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Peterborough author puts out collection of eerie stories

  • Robert Lawson of Peterborough has published a collection of stories titled “Geometric Cemetery.” Staff photo by Ben Conant—

  • Robert Lawson of Peterborough has published a collection of stories titled "Geometric Cemetery." Staff photo by Ben Conant—



Monadnock Ledger-Transcript
Friday, August 11, 2017

What if you woke up one morning and everything had changed overnight? That’s the dilemma that the protagonist of Robert Lawson’s new story collection is faced with, over and over again.

“Geometric Cemetery” tells the tale — tales, really — of Nicholas Raithe, an “everyman” who wakes up a world that is somehow ... different. One day, all the spaces between words start to disappear. Another, the function of gravity appears to have changed.

“The things around him have shifted in some way and usually catastrophically,” Lawson said at an interview in his Peterborough office.

Raithe takes it all in stride, and when each story ends and the next begins, all seems to be forgotten, a sort of “Groundhog Day” scenario without the character’s self-awareness.

“I don’t know if it’s the state of the climate or of the world or what’s going on,” Lawson said. “It’s almost like the world has decided in these stories that it’s tired of us and it wants to get rid of us like we’re this bad parasite. So it tries all these different ways, and when it doesn’t work, or doesn’t do what it wants, or enough, it resets itself and we go back and try another tack.”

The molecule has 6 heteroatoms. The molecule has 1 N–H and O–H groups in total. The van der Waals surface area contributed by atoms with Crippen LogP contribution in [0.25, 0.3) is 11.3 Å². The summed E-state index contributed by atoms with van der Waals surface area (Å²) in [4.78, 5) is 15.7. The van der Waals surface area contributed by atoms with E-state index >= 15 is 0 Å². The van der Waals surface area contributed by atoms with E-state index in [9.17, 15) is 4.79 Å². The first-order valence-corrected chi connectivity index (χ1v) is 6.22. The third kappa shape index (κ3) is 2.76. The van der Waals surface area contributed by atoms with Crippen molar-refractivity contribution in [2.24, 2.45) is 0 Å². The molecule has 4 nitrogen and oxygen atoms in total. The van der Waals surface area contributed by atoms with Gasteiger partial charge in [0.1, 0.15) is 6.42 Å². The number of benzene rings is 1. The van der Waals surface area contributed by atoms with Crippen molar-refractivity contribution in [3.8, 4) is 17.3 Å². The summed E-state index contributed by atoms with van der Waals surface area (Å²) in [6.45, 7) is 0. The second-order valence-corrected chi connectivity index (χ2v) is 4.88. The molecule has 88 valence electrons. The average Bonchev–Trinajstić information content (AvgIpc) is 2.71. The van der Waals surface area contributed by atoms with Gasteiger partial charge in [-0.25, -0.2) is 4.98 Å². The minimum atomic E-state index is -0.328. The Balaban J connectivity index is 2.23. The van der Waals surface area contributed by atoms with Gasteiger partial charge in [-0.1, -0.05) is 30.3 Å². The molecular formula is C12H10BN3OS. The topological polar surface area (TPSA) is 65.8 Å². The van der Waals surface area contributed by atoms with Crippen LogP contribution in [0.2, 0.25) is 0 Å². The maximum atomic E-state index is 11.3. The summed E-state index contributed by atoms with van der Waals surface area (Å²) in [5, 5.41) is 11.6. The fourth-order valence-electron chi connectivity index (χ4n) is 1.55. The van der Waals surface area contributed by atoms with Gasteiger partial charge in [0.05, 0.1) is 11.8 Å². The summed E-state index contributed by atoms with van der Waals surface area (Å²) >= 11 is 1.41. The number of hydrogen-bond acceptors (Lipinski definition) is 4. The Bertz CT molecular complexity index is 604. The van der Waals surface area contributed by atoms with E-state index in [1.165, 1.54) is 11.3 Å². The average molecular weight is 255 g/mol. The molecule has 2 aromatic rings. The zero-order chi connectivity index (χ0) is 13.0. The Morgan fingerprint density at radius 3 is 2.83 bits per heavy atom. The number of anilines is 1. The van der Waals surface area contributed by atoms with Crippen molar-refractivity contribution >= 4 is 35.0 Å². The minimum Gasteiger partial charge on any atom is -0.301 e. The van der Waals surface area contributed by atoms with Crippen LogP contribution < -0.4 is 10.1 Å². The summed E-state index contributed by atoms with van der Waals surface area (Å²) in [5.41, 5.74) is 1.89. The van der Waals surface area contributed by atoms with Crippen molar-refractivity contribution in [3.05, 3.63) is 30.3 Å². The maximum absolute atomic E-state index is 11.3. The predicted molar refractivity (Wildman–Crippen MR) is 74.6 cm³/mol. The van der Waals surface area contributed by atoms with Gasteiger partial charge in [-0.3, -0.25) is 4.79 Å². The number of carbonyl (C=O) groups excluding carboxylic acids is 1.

The first story in the collection came to Lawson in a situation not unlike his character’s experience. Lawson said he woke up one morning — in the middle of the night, really — with an idea he couldn’t shake. He wrote nearly the entire thing by dictating into a record that day, and from there he was on his way to an anthology.

“It’s happened to all of us, hasn’t it?” he said. “You look at the recent political election, or 9/11, there are moments where you kind of wake up and all bets are off, and you don’t know what the ramifications of that are going to be. I think that happens, sometimes bombastically, and sometimes it’s written small.

“Geometric Cemetery” is available on Amazon and at the Toadstool Bookshop, and in the future, it may be a feature film, as Lawson has optioned the screenplay, which would star Hancock native and actor Sam Huntington. Lawson directed Huntington at the Peterborough Players some twenty-odd years ago; after the boy hit it big in “Jungle 2 Jungle” and went on to have a successful acting career, the two have reunited on this project.

“It's been really fun to work with him,” Lawson said. “He's a great guy, smart and talented.”

Lawson has another local collaborator on the book as well — his wife, Sally Bomer, who lent her “Shadow Series” artwork to the book’s cover and interstitial pages. The shadowy images add to the already-surreal environment Lawson created.

“Her work just works well with the title and the idea of the stories,” Lawson said.

Ultimately, “Geometric Cemetery” can be seen as a commentary on the fragility of everyday life, how one little change can set the dominoes in motion, until the world as we know it is irreparably changed.

“All” those things that you wish you had done or took for granted are no longer possible,” Lawson said.